39. Memorandum From the President’s Assistant for National Security Affairs (Brzezinski) to President Carter 1


  • UN Resolutions on the Middle East

In view of the controversy surrounding some of our recent statements on the Middle East, I thought it would be worth emphasizing the following two points:

UN Security Council Resolutions 242 and 338 provide the only agreed upon framework for negotiations, but the resolutions were deliberately vague on the nature of peace, the extent of withdrawal, and the Palestinian question. As we have tried to urge the parties toward a settlement, our own statements have gone beyond the UN resolutions in their concreteness. We have no reason to back away from the positions we have taken, but we should be careful not to imply that the UN resolutions are identical to the views we have expressed.

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There is no UN Resolution that we have ever supported that specifically calls for a “Palestinian homeland.” If we try to anchor the concept in the November 1947 UN partition resolution, we will be opening up an entirely new set of issues with potentially serious consequences. By contrast, we are on perfectly sound footing in reaffirming the policy of every previous Administration in supporting the idea of compensation for refugees. The most recent official endorsement of UN General Assembly Resolution 194, which calls for repatriation or compensation for refugees, came in a resolution introduced by us in the General Assembly on November 23, 1976. The vote for the resolution was 115 in favor, none opposed, with Israel abstaining.2 Thus, it is fair to say that we have consistently upheld the principle of compensation, but we cannot maintain that this is part of the agreed framework of negotiations, since Israel has reserved its position on this point.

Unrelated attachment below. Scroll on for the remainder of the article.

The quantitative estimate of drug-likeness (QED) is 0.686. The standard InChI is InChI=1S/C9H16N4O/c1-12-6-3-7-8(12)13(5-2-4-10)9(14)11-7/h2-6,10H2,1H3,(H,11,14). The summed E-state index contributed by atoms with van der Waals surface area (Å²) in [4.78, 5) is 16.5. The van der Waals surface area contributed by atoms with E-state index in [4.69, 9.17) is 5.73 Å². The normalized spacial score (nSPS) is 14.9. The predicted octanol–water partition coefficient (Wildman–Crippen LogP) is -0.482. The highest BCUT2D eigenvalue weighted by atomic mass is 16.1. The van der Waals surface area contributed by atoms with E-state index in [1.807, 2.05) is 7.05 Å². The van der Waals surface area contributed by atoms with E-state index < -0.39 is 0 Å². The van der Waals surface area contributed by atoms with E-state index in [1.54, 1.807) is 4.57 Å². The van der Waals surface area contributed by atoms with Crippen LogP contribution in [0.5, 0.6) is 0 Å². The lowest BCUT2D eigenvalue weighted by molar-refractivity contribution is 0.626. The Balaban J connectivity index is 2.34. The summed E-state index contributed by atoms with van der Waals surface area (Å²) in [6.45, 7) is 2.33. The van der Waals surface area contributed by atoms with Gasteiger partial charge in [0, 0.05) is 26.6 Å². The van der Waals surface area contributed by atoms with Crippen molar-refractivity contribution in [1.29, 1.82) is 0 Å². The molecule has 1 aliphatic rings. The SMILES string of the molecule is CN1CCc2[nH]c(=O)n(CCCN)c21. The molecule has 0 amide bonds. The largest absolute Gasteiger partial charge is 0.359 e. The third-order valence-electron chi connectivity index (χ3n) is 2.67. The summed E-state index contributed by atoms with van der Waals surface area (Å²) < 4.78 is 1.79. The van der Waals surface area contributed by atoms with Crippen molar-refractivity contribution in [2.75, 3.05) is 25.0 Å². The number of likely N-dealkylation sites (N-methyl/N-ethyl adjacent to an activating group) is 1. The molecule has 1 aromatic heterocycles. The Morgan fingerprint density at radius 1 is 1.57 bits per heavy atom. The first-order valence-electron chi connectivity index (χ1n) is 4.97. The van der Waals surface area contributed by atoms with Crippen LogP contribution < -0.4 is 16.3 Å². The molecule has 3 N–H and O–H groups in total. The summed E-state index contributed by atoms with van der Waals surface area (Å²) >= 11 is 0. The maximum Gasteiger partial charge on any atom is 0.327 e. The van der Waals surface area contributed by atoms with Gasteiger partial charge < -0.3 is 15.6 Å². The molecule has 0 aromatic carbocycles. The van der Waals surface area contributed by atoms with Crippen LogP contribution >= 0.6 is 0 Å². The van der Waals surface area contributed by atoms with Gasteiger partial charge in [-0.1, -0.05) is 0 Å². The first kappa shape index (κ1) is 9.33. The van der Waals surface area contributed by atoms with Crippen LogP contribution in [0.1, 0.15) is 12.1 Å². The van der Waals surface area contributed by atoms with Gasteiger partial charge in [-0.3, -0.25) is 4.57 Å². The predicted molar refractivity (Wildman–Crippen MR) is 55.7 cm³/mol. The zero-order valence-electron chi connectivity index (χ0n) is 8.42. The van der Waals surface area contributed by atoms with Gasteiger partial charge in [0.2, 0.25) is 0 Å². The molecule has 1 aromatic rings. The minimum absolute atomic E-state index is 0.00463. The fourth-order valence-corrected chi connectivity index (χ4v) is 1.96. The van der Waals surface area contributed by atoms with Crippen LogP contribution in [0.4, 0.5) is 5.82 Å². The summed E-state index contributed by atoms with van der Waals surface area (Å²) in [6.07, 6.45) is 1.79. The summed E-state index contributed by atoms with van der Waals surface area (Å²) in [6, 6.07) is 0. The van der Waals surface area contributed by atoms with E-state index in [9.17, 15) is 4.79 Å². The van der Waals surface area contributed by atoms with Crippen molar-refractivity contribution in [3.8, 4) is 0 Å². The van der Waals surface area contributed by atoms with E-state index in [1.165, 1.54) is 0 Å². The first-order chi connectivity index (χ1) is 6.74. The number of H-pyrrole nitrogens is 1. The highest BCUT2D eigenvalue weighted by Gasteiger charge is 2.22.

Over the next several weeks, I believe we should continue to emphasize that UN Resolutions 242 and 338 provide the general framework for a peace settlement. In addition, in an effort to move the parties toward greater concreteness, we should continue to stress that we favor a comprehensive approach to peace based on full normalization of relations, withdrawal and security arrangements, and a homeland for the Palestinians.

One possibly helpful consequence of the misunderstandings of the past week is that the Israelis are now embracing UN Resolutions 242 and 338 more ardently than ever. Our policy is consistent with the framework provided by those UN Resolutions, but where those resolutions are imprecise on peace, withdrawal and the Palestinians, we have tried to be more specific. Although the UN Resolutions say nothing about open borders, trade, and diplomatic recognition, I believe that we have added a useful dimension to the diplomatic process by identifying these as necessary elements of peace. In the same fashion, by referring to a Palestinian homeland and compensation, we have elaborated upon Resolution 242 which merely calls for a “just settlement of the refugee problem.” But we should be careful not to imply that those countries that have supported Resolutions 242 and 338 have also endorsed the more specific ideas that we have been exploring in the past several months.

  1. Source: Carter Library, National Security Affairs, Staff Material, Middle East File, Subject File, Box 2, Arab-Israeli Peace Settlement 1977: Volume II [I]. Secret. Sent for information. In the top right corner of the first page, Carter wrote, “Show to VP. C.”
  2. A reference to General Assembly Resolution 31/15A–D.